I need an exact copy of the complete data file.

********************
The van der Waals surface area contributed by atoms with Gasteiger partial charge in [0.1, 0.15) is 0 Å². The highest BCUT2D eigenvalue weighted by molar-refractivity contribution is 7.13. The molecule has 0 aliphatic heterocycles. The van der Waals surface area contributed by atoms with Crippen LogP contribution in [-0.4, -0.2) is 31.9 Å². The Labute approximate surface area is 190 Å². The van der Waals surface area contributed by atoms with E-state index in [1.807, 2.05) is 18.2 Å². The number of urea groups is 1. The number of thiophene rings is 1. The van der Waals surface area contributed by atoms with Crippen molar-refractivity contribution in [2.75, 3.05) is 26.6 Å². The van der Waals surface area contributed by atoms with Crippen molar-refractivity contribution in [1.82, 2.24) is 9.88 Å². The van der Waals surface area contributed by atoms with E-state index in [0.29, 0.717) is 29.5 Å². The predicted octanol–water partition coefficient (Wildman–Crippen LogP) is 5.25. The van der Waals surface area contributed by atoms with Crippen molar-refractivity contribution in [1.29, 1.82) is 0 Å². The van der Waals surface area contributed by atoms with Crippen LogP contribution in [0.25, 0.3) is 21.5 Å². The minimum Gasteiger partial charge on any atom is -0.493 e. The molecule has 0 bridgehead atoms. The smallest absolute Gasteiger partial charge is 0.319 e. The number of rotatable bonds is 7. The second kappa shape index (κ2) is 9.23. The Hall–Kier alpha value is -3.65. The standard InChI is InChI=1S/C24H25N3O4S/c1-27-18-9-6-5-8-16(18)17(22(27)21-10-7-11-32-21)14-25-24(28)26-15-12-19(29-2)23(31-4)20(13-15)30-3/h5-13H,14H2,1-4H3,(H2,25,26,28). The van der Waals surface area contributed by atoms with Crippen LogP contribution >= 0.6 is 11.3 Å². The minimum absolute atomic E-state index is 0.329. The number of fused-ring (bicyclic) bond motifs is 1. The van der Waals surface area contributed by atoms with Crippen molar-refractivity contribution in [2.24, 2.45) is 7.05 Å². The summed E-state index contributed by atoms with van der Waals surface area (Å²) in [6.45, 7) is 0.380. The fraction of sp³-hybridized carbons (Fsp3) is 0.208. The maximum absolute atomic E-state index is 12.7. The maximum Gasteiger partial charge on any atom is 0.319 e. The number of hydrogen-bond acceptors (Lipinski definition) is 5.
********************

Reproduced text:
The van der Waals surface area contributed by atoms with Gasteiger partial charge in [0.1, 0.15) is 0 Å². The highest BCUT2D eigenvalue weighted by molar-refractivity contribution is 7.13. The molecule has 0 aliphatic heterocycles. The van der Waals surface area contributed by atoms with Crippen LogP contribution in [-0.4, -0.2) is 31.9 Å². The Labute approximate surface area is 190 Å². The van der Waals surface area contributed by atoms with E-state index in [1.807, 2.05) is 18.2 Å². The number of urea groups is 1. The number of thiophene rings is 1. The van der Waals surface area contributed by atoms with Crippen molar-refractivity contribution in [2.75, 3.05) is 26.6 Å². The van der Waals surface area contributed by atoms with Crippen molar-refractivity contribution in [1.82, 2.24) is 9.88 Å². The van der Waals surface area contributed by atoms with E-state index in [0.29, 0.717) is 29.5 Å². The predicted octanol–water partition coefficient (Wildman–Crippen LogP) is 5.25. The van der Waals surface area contributed by atoms with Crippen molar-refractivity contribution in [1.29, 1.82) is 0 Å². The van der Waals surface area contributed by atoms with Crippen LogP contribution in [0.25, 0.3) is 21.5 Å². The minimum Gasteiger partial charge on any atom is -0.493 e. The molecule has 0 bridgehead atoms. The smallest absolute Gasteiger partial charge is 0.319 e. The number of rotatable bonds is 7. The second kappa shape index (κ2) is 9.23. The Hall–Kier alpha value is -3.65. The standard InChI is InChI=1S/C24H25N3O4S/c1-27-18-9-6-5-8-16(18)17(22(27)21-10-7-11-32-21)14-25-24(28)26-15-12-19(29-2)23(31-4)20(13-15)30-3/h5-13H,14H2,1-4H3,(H2,25,26,28). The van der Waals surface area contributed by atoms with Crippen LogP contribution >= 0.6 is 11.3 Å². The minimum absolute atomic E-state index is 0.329. The number of fused-ring (bicyclic) bond motifs is 1. The van der Waals surface area contributed by atoms with Crippen molar-refractivity contribution in [2.24, 2.45) is 7.05 Å². The summed E-state index contributed by atoms with van der Waals surface area (Å²) in [6.45, 7) is 0.380. The fraction of sp³-hybridized carbons (Fsp3) is 0.208. The maximum absolute atomic E-state index is 12.7. The maximum Gasteiger partial charge on any atom is 0.319 e. The number of hydrogen-bond acceptors (Lipinski definition) is 5.